Zelig, Anat and Israel Nachson. “Accurate, Inaccurate and Omitted Details in Collective Emotional Memories: The Case of Itzhak Rabin’s Assassination.” Memory 20.7 (2012): 742-757.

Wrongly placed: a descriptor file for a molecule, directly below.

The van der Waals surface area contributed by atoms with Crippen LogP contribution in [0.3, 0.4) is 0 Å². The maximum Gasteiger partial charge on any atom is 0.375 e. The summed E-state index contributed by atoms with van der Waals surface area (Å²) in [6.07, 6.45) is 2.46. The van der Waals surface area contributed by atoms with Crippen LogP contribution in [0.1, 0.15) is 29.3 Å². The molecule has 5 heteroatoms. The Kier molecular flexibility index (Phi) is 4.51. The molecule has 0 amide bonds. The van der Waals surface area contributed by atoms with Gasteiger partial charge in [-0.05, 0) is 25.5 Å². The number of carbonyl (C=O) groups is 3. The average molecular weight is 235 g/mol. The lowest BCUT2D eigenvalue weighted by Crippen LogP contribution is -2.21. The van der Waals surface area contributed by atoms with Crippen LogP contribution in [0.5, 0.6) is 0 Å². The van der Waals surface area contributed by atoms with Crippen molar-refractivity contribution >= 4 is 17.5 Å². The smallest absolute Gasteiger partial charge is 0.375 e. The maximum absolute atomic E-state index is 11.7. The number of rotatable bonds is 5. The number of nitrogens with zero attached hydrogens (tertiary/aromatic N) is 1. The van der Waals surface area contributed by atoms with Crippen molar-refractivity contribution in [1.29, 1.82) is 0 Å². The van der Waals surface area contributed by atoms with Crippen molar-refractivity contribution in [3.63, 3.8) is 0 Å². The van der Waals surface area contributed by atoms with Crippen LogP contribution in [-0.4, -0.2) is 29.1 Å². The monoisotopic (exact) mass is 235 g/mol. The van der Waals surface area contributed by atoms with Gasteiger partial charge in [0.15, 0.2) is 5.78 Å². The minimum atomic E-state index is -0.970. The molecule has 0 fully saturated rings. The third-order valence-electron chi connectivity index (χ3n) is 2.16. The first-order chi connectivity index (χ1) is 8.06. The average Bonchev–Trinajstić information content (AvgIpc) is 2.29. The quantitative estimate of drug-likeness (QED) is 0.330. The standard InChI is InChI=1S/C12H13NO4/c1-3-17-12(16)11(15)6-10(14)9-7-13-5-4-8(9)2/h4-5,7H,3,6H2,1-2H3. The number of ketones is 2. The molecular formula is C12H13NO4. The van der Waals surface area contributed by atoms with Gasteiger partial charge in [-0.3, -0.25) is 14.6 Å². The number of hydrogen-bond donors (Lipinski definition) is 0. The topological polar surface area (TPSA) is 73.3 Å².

Collective memory of the assassination of the former Israeli Prime Minister, Itzhak Rabin, was originally examined by asking 61 Israeli students, about two weeks after the assassination (T1) and about 11 months later (T2) to fill out an open-ended questionnaire about the assassination. About 13 years later (T3) a new sample of 80 students also filled out the memory questionnaire. In T2 and T3 the participants also self-assessed various emotional and cognitive variables about their memories. All answers were segmented and categorised into accurate and inaccurate memories. Data analyses showed that the amounts of accurate memories decreased from T1 to T2 by 18 per cent, and from T2 to T3 by an additional 16 per cent, and were positively correlated in T2 with national importance and emotional reaction, and in T3 with self-assessed ability to remember events and amounts of visual representations. Content analysis of the most frequently memorised accurate, inaccurate and omitted memories showed that they displayed differential qualitative characteristics and that the most prevalent accurate narrative has varied over time. It appears that the collective memories of Rabin’s assassination showed episodic features similar to those shown by eyewitnesses exposed to emotion-arousing events only once. The data suggest a distinction between episodic “collective memories” and semantic “collective knowledge”.